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Question Number: 30872

High School 10/7/2016

RE: HS High School

Jason of Binghamton , NY USA asks...

A player is fouled in the box and falls to the feet of another player who scores into an open goal about the time of the whistle. It happens very quickly. Is this a pk or does advantage allow the goal to stand?

Answer provided by Referee Joe Manjone

Jason, The ball is out of play as soon as the whistle sounds as is indicated in NFHS Rule 9-1-1. It sounds to me as if the ruling will be a PK, but it would be up to referee team to determine if the ball had gone in the goal before or after the whistle. When something like this happens, the referee often wishes that he/she would have swallowed the whistle so it could not have been sounded. I will now give you an example of something that a referee should never do. In a High School State Championship Semi-final game with the score tied and 20 seconds remaining in the game, the attacking team moved in for a goal. The player with the ball was tripped outside the penalty area. The referee sounded the whistle for the foul, but the attacking player maintained his balance and took at shot at the goal that entered the goal untouched. The referee indicated that the goal was good, and when asked about the whistle, said that no whistle was sounded. The goal was, therefore, counted and the attacking team won the game. In high school play, no protests of referee calls and rules decisions are permitted, and even I, the coordinator of the games, could not overrule the referees even though, many players, coaches and spectator including myself, heard the whistle. What was the referees decision in the scenario that you presented?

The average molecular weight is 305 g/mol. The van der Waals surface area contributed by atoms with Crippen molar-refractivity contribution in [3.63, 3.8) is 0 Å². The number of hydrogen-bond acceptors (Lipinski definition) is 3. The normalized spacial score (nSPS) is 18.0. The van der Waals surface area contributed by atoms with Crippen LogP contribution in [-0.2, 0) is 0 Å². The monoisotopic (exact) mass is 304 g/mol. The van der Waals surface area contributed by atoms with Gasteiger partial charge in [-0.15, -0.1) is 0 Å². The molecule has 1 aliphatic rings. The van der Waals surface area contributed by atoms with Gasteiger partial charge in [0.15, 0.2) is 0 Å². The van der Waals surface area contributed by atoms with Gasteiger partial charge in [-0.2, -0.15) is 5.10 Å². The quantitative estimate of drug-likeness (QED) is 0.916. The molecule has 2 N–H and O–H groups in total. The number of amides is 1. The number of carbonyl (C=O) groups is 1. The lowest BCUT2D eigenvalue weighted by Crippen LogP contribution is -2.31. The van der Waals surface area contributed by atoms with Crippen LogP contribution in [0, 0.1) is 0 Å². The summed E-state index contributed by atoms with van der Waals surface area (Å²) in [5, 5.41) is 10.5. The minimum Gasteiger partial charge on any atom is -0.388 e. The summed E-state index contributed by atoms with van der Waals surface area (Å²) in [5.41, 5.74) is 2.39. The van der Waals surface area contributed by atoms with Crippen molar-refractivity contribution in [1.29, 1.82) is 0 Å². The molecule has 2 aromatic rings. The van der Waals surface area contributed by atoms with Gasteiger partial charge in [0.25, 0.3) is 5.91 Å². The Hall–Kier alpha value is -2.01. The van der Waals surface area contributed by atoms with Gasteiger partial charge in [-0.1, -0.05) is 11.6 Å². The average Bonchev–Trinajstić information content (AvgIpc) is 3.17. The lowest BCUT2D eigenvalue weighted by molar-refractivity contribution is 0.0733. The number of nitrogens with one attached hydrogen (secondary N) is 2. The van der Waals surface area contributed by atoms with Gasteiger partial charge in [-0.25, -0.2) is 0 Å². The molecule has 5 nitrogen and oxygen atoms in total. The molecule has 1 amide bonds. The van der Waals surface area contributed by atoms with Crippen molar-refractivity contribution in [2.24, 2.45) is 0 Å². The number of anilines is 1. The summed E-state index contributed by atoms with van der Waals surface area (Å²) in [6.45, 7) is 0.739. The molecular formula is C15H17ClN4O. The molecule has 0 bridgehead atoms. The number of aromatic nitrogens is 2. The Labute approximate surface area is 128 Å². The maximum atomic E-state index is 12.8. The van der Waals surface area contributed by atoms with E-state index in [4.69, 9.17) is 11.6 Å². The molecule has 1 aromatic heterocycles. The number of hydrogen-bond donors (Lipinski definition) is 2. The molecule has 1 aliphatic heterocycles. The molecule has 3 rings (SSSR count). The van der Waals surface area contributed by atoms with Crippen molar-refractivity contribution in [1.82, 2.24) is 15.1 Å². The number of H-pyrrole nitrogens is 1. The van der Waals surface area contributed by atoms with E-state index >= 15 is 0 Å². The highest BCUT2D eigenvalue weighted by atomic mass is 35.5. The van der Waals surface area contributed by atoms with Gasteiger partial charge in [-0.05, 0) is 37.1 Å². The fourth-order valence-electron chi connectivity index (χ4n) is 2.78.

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Answer provided by Referee Peter Grove

Hi Jason,

Whether a game is being played under NFHS rules or the Laws of the Game as promulgated by the IFAB, the referee's whistle causes play to be stopped. As Ref Manjone states, it all depends on when the whistle sounded. If it was before the whole of the ball crossed the line, the goal cannot be counted.

So when fouls occur in or around the penalty area it is usually better to be a little slow on the whistle, in case the situation develops in the way you describe.

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Answer provided by Referee Joe McHugh

Hi Jason
Both NFHS and FIFA codes are identical on this. As soon as the whistle sounds no further play is allowed. So if the referee sounded the whistle before the ball crossed the goal line then no goal can be awarded nor can advantage be played. It is for this reason that referees should give themselves a short second or so to wait and see what develops. That allows the referee to play advantage and award the goal.
I recall in a Champions League final between Arsenal and Barcelona in 2006 the referee blew on a foul by the Arsenal goalkeeper. Had he waited a second or so he would gave seen the ball go to a Barca player who scored. Instead he had to award the direct free kick on the edge of the penalty area and send off the Arsenal goalkeeper for denying a goal scoring opportunity. He is on record as regretting making the early call and sounding the whistle. Had he not done so he could have played advantage and awarded the goal. Now sometimes the whistle and the ball crossing the line can be so close that it is difficult to determine which came first and in those cases the whistle has made no impact whatsoever. Some refs sound the whistle for a goal which perhaps allows him to say that it was for the goal he whistled for.

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